Camille ended her set with a tribute to some of the lost icons of Irish music – including Sinéad, Shane MacGowan, Christy Dignam, Bagatelle's Liam Reilly and Luke Kelly, who died 40 years ago this week – in the form of a moving version of 'Haunted', with the lyrics repeated back in tender whispers from the crowd.
Of course, given Brigid's status as the patron saint of poetry, it felt fitting that both Ireland's poet president and Sabina, an accomplished actress and performer of poetry, were seated in the Moat Theatre's front row. But when Sabina took to the stage herself, the room fell into a stunned silence – as the First Woman, deeply moved by the performers who had gone before her, spoke passionately, and with righteous fury, about the "abomination" of war.
After reading an excerpt from ‘Witnessing’ by Alexandra Magearu – a piece, centred around the poem ‘Diaspora’ by Arab-American writer Hala Alyan, that explores "the fragmentation of Palestinian society" by Israeli forces – Sabina spoke about Brigid as "a peacemaker."
“In the icon in the church in Kildare, she’s depicted with her foot on the sword, as an anti-violence statement," Sabina told the room. "She was a diplomat, and intervened in the quarrels and the feuds that arose between the chieftains and the different powers of her time.
“I would imagine that if she were here now, to see her beautiful earth drowning and burning, and the people starving, she would agree that there is no justification for war," she continued. "And that the trillions spent on armaments should and could be spent on ensuring that there is no poverty, and no hunger.”
The night's next performers, HamsandwicH, also included a direct call to the room in their set, urging people to support the phenomenal Irish women making music today: "We're here, and we're ready to be heard," proclaimed Niamh Farrell.
HamsandwicH proved exactly why they've been a prominent force in Irish music for over two decades – showcasing the eclectic range of their sound, from the stunning harmonies of 'All My Blood' from their latest album Magnify, to the brilliant energy of 'Illuminate'.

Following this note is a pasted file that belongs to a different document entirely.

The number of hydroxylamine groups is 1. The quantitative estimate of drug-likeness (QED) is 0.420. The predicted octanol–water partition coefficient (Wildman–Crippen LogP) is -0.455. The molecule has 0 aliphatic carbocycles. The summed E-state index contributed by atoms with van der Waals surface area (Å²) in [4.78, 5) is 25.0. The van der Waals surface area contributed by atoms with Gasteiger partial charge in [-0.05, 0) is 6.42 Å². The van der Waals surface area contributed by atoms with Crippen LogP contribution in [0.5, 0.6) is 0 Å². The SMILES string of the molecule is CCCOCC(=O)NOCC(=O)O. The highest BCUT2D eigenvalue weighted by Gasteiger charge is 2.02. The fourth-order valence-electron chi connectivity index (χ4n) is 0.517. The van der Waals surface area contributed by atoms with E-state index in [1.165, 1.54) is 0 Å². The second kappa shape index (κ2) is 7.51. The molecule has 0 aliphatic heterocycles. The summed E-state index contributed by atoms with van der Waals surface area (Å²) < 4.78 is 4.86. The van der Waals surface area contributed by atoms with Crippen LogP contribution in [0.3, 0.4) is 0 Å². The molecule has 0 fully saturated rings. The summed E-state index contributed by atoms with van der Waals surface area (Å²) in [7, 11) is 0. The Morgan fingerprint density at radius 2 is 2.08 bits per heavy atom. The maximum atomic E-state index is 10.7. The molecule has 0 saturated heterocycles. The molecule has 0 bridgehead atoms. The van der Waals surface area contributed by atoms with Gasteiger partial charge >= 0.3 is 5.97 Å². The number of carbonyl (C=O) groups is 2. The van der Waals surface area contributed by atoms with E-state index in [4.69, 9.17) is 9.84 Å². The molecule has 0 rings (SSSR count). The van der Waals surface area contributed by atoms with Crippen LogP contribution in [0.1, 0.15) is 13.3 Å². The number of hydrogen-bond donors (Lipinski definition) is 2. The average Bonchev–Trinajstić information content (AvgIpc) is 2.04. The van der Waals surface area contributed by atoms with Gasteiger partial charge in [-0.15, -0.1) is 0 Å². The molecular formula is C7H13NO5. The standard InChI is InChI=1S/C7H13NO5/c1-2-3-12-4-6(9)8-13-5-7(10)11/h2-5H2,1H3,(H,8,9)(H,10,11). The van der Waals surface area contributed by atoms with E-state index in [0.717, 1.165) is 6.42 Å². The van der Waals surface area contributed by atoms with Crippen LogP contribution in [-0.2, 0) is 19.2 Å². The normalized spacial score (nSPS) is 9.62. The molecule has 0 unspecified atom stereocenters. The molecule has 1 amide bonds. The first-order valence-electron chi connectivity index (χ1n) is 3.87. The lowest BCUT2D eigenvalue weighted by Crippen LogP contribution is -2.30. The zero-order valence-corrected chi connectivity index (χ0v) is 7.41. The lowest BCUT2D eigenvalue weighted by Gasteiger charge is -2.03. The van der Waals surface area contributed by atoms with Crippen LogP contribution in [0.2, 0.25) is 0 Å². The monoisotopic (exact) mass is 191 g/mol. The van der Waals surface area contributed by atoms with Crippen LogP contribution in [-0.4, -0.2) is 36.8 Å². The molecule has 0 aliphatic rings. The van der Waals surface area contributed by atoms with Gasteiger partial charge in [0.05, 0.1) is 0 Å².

For the night's final performance, there were few other artists who could capture the multi-faceted essence of Brigid quite as powerfully as Imelda May – from their shared association with poetry, to Imelda's deep, spiritual understanding of Brigid's pagan roots.
Soaking up the vibrations of the room, the Dublin artist's deeply emotional set opened, fittingly, with a reading of the poem she penned for last year's Nothing Compares concert: 'Queen of Ireland', a tribute to Brigid as a "healer" and "leader". Her poem 'Becoming' was another apt choice for the night – celebrating her womanhood in its many forms, as a "mother, daughter, sister, free thinker, activist, writer, boss, singer, sinner, lover, carer, endless beginner, introvert, extrovert – every kind of vert…”
With the audience spellbound by every well-placed word and playful turn of phrase, Imelda went on to showcase the many sides of her own artistry. Accompanied by pianist Sean Gilligan, she moved effortlessly from the jazz-influenced 'Sixth Sense' to Brendan Behan's 'The Laughing Boy' – the latter taken from Mother Of All The Behans, the one-woman show about Kathleen Behan that Imelda's set to star in once again this summer.
Reflecting on love and loss, she went on to share a particularly poignant tribute to Sinéad O'Connor: 'This Is To Mother You' – which, as Imelda pointed out, showcased the late artist's profound, and sometimes overlooked, talents as a songwriter.
However, it wasn't the night's last tribute to Sinéad. Imelda was joined on stage by all of the nights performers, who led the room in a marvellously life-affirming rendition of 'Thank You For Hearing Me' – a song, with its beautifully simple, repeated phrases, that has taken on a multitude of new meanings since the passing of the Irish icon.
Saluting the profound talents of Irish women in the past, present, and into the future, this year's Nothing Compares concert once again served as a crucial reminder of the importance of community and shared connection – as well as the uniquely transcendental and empowering nature of brilliant Irish music. It was a magical night that will surely go down in Irish music lore.
Some of the leading names in Irish music, including Moya Brennan, Loah, Lisa Lambe, The Henry Girls and Brinda Irani, are set to gather in St Brigid's Cathedral in Kildare this Sunday, February 4, for the next event in the Nothing Compares series: She Moves Through The Fair, a sold-out celebration of traditional and contemporary songs about Irish women.